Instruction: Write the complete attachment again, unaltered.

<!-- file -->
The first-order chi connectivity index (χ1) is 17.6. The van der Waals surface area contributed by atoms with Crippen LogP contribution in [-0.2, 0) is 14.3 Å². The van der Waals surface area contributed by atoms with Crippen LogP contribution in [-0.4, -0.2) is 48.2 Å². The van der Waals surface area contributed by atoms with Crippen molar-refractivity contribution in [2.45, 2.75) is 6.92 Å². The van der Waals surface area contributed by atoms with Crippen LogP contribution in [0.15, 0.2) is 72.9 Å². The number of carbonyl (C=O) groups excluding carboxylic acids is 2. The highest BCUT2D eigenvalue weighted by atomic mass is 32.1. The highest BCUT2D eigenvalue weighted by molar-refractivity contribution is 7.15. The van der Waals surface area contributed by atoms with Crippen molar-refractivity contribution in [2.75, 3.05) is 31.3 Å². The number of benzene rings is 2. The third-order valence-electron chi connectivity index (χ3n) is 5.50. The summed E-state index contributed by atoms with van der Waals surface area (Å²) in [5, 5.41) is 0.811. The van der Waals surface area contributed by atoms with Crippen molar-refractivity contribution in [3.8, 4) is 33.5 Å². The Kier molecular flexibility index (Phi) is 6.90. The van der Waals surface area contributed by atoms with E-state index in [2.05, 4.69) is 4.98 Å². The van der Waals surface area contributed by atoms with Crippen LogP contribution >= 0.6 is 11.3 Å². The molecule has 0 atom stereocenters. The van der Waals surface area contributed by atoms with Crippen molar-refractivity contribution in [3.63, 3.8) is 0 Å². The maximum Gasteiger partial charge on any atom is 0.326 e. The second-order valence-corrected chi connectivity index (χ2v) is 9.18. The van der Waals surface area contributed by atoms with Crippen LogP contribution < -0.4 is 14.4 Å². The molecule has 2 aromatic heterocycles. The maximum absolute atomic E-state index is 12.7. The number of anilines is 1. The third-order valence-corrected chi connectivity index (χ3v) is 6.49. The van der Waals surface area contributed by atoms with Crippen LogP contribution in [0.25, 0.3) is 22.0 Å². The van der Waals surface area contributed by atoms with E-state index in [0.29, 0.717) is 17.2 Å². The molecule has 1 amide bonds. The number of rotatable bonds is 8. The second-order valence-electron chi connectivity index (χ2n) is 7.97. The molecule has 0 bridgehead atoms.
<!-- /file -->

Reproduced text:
The first-order chi connectivity index (χ1) is 17.6. The van der Waals surface area contributed by atoms with Crippen LogP contribution in [-0.2, 0) is 14.3 Å². The van der Waals surface area contributed by atoms with Crippen LogP contribution in [-0.4, -0.2) is 48.2 Å². The van der Waals surface area contributed by atoms with Crippen molar-refractivity contribution in [2.45, 2.75) is 6.92 Å². The van der Waals surface area contributed by atoms with Crippen LogP contribution in [0.15, 0.2) is 72.9 Å². The number of carbonyl (C=O) groups excluding carboxylic acids is 2. The highest BCUT2D eigenvalue weighted by atomic mass is 32.1. The highest BCUT2D eigenvalue weighted by molar-refractivity contribution is 7.15. The van der Waals surface area contributed by atoms with Crippen molar-refractivity contribution in [2.75, 3.05) is 31.3 Å². The number of benzene rings is 2. The third-order valence-electron chi connectivity index (χ3n) is 5.50. The summed E-state index contributed by atoms with van der Waals surface area (Å²) in [5, 5.41) is 0.811. The van der Waals surface area contributed by atoms with Crippen molar-refractivity contribution in [3.8, 4) is 33.5 Å². The Kier molecular flexibility index (Phi) is 6.90. The van der Waals surface area contributed by atoms with E-state index in [2.05, 4.69) is 4.98 Å². The van der Waals surface area contributed by atoms with Crippen LogP contribution >= 0.6 is 11.3 Å². The molecule has 0 atom stereocenters. The van der Waals surface area contributed by atoms with Crippen molar-refractivity contribution in [3.63, 3.8) is 0 Å². The maximum Gasteiger partial charge on any atom is 0.326 e. The second-order valence-corrected chi connectivity index (χ2v) is 9.18. The van der Waals surface area contributed by atoms with Crippen LogP contribution < -0.4 is 14.4 Å². The molecule has 2 aromatic heterocycles. The maximum absolute atomic E-state index is 12.7. The number of anilines is 1. The third-order valence-corrected chi connectivity index (χ3v) is 6.49. The van der Waals surface area contributed by atoms with Crippen LogP contribution in [0.25, 0.3) is 22.0 Å². The van der Waals surface area contributed by atoms with E-state index in [0.29, 0.717) is 17.2 Å². The molecule has 1 amide bonds. The number of rotatable bonds is 8. The second-order valence-electron chi connectivity index (χ2n) is 7.97. The molecule has 0 bridgehead atoms.